"At times our own light goes out and is rekindled by a spark from another person. Each of us has cause to think with deep gratitude of those who have rekindled the flame within us." 

Many times my light wanted to go out but couldn't because of the outpour of love that fell on me. The Skinner family is one in particular that I think of when I read this quote. Honey has picked me up numerous times. Big Sam understood everything firsthand, which is a comfort like no other. And Will and Sam were also ready with smiles and laughs for me. I thank God every day for the Skinner family and how they saved my life. My own family did indescribable things, putting their lives on pause and making me their sole focus. All without hesitation of course, because this is what my family does. I think of my dear cousin Kiah, for all the work she did covering for me all summer and was ready to step up and in for anything. Nela saw me cry 1000 times and stuck by me like nothing else mattered but making sure I felt ok again. Anna gathered her swimming friends and the whole NTSC community to surround me with love and support. GA was flexible and understanding with me and best of all, provided an escape to feel normal and laugh and be gross and offensive.  I had so many people pick me up when I was down and never let me fall too far. From Jeff in Finland to Annie in CDM, Emma in Poland to Marilyn at the pond. So many rekindled my flame.

Where am I at now? Processing with some force. I have to make time for this, which is annoying but what my schedule calls for. It's just as important as exercising (need to make time for that too....). I survived my first week of teaching. My goal is to make it through without crying next week. Oh which reminds me of my title. I feel like the mayor of crazy town. Since I started hormone therapy, a pill I'll take daily for the next 5-10 years to keep the estrogen out (the cancer was caused by estrogen), my moods have... fluctuated. With the help of other meds my emotions are kept in check, so when tears do fall it has to be a pretty damn big feeling. Which is an indication of just how overwhelmed I feel. The meds also make me nauseous and have brought back ridiculous hot flashes. I really enjoyed the 2-3 months I had without them. But they are back in full force, keeping me up at night. My poor kids have learned to dress in layers because my classroom is an ice box. Thankfully Baker is full of genuinely wonderful people who truly love me. They have let me cry, take breaks when needed, and have provided me with people that I feel safe with to run to when I'm not feeling brave. And there are places nearby with cold beers when the workday is over. Adjustments are hard. But once again, I am shown nothing but love.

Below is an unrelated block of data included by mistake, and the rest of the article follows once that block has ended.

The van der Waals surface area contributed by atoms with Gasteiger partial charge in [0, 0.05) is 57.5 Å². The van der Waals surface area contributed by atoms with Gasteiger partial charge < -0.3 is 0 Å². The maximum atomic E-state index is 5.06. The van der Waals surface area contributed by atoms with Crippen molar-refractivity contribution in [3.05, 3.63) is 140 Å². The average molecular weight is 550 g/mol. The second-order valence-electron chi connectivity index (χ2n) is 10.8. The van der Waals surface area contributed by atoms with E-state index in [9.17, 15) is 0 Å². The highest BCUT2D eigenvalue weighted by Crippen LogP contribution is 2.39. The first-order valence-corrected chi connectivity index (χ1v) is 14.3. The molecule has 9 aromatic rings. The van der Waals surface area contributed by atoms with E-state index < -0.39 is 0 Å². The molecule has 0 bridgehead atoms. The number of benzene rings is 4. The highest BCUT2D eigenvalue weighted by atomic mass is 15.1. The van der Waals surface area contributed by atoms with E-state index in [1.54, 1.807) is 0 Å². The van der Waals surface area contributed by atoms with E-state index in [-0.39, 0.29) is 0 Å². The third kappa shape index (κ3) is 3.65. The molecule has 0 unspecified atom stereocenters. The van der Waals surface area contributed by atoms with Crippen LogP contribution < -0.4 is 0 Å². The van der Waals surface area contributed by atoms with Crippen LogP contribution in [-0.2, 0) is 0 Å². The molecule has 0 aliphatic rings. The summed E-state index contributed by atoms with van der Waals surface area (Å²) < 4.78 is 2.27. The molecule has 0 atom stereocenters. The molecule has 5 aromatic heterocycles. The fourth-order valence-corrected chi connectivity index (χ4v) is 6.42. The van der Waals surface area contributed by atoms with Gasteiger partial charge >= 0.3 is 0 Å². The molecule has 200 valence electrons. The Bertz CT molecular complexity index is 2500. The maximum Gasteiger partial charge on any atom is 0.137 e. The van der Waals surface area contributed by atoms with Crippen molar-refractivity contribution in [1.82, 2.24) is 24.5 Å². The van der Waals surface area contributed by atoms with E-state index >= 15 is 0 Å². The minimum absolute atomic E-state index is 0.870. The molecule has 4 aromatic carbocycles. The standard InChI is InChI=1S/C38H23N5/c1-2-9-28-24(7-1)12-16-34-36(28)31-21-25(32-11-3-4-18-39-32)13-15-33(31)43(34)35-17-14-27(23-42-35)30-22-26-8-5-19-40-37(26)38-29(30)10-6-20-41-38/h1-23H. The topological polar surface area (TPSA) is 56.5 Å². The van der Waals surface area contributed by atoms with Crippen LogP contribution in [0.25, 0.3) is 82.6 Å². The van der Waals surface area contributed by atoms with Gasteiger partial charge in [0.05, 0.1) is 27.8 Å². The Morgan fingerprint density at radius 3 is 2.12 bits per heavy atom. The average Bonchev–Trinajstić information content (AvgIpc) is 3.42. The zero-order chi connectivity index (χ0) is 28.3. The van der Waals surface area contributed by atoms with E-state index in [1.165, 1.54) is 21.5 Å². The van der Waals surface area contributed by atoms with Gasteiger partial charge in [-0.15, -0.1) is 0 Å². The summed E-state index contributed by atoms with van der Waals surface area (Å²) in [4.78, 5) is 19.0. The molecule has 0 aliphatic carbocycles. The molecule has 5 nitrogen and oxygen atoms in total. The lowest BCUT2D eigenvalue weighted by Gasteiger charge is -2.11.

I'm working on healing. I'm working on getting enough rest and taking care of myself. My body, heart, and mind were dragged through hell over the last 50 weeks. I realize now that it's not over. There are still treatments to be done and tough times to be had. I am thankful that the love hasn't stopped. I couldn't do it without you. 
I realize that I could have been pulled right off this Earth. Things didn't have to turn out the way they did. I don't want to take that for granted. Just trying to figure out what I can do with it.
Hope to have a tear free week to report to you guys next week!
Enjoy the sunshine :)